How Anti-Smoke Ads Get in Your Eyes

States swap the best commercials, with a federal agency as the middleman By Stuart Miller

Little known to most viewers, public- interest groups and state agencies nationwide actively trade anti-smoking commercials.

It's not at all unusual that a commercial carrying a tagline from the New York City Department of Health and Mental Hygiene, for example, came from some other city or state. And such swapping goes on nationwide as social agencies discover particularly effective anti-tobacco messages.

Consider the story of smoker Pam Laffin, the 31-year-old mother whose children watched her die of emphysema. These powerful spots are currently being shown in New York, but they were produced for Massachusetts.

“The 'Pam' series is very strong and is even upsetting to some people, but it's very effective,” says Jeff Escoffier, marketing director for the New York health agency.

Clearinghouse for ads

He found the spot through the Centers for Disease Control in Atlanta, which runs the Media Campaign Resource Center (MCRC).

“That campaign was developed for adults, but it has proven very impactful with kids, too,” says Jeff McKenna, who was involved with MCRC from its beginnings 10 years ago. Two years ago, he was promoted to communications director for the CDC's Chronic Disease Center, which oversees the division that handles smoking.

The MCRC acts as a low-cost clearinghouse for city, county and state health departments, along with anti-smoking non-profit organizations.

It offers a catalog of innovative and emotionally compelling commercials with high production values at a low cost. Agencies or anti-smoking groups arrange to show spots produced elsewhere for a nominal fee, depending on union arrangements and whether the ad will run on a cable or broadcast outlet.

MCRC now has 683 television ads, along with hundreds of radio, print and outdoor ads, in its portfolio.

The CDC and a California state official helped form the media center a decade ago when only a few states—Massachusetts and Florida among them—were creating ads.

Counter-marketing works

After the landmark 1998 product-liability settlement forced tobacco companies to pay states billions of dollars to preempt further lawsuits, more money became available. Now better funded, many states hire top-flight ad agencies to produce memorable anti-smoking spots.

“We're much busier than we've ever been,” says Cynthia Newcomer, manager of Social and Health Services, the contractor overseeing MCRC. “There are now county, as well as state, health departments becoming involved, and the states are spending more as the awareness has grown about the effectiveness of counter-marketing.”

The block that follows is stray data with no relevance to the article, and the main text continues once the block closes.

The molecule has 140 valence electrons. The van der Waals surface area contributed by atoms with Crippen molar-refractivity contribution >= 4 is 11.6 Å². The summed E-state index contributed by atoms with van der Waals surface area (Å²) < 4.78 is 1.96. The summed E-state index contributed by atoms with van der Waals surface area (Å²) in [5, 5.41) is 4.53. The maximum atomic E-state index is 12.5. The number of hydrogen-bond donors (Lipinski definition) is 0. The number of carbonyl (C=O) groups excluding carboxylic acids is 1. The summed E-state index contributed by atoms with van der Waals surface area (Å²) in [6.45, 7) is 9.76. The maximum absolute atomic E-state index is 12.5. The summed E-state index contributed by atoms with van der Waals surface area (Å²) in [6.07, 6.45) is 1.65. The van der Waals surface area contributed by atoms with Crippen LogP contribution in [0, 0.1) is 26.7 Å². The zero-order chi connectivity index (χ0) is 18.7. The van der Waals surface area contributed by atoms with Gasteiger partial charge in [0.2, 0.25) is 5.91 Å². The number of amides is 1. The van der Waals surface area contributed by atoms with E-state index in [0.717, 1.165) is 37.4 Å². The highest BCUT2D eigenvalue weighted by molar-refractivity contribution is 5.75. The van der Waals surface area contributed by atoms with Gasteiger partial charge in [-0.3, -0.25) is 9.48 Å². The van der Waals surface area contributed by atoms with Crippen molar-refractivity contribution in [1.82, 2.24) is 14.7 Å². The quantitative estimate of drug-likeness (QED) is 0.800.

Joe Martyak, executive VP for marketing and communication at the American Legacy Foundation, an independent group that uses the tobacco-settlement money to produce a visceral campaign called “Truth,” says that counter-marketing works. Then again, he notes, anti-smoking campaigns fight what he calls a “Goliath” that spends up to $15 billion a year on advertising.

It is because anti-smoking ads compete against the giant tobacco companies that the ads have to be so good. It's important for budget-strapped health departments to have access to fresh ads.

Agencies have full run of the catalog, but MCRC makes recommendations and shares data on each ad that previous states collected from surveys, focus groups, hotline calls and other methods.

“As the collection has grown and gotten more sophisticated, there is now a more strategic selection of ads and a more sophisticated use of MCRC,” McKenna says, “And even with our analysis and best expertise, we suggest that everyone does local pre-testing to see if the ad still resonates.”

More attention is now paid to targeting specific ethnic or age groups—with particular emphasis on the Hispanic and African-American communities—in both the content and the placement. Newcomer says there is also an increase in requests for ads that play to working-class and low-income smokers.

Edgy and effective

New York City recently produced a spot called “Everyone Loves a Quitter,” which has a very strong New York feel. But Newcomer says that most ads are not place-specific and are able to travel well from state to state.

McKenna points out, however, that a state with a long involvement in the cause, such as New York, will be more open to an edgier spot than a place like Kentucky, which is just getting involved. State legislatures, which usually hold the purse strings, also influence which ads are chosen.

Some states share ads informally. The Michigan Department of Community Health's “It's Like They're Smoking” ads show children in the presence of adult care-givers saying things like, “I smoke when I'm watching cartoons” and “I smoke while I'm taking a bath.” Those ads deliver a tough message about the dangers of second-hand smoke.

After the spots' 2004 debut, calls to Michigan's anti-smoking hotline jumped from 120 per month to 1,000 per month. Now, that's a breath of fresh air.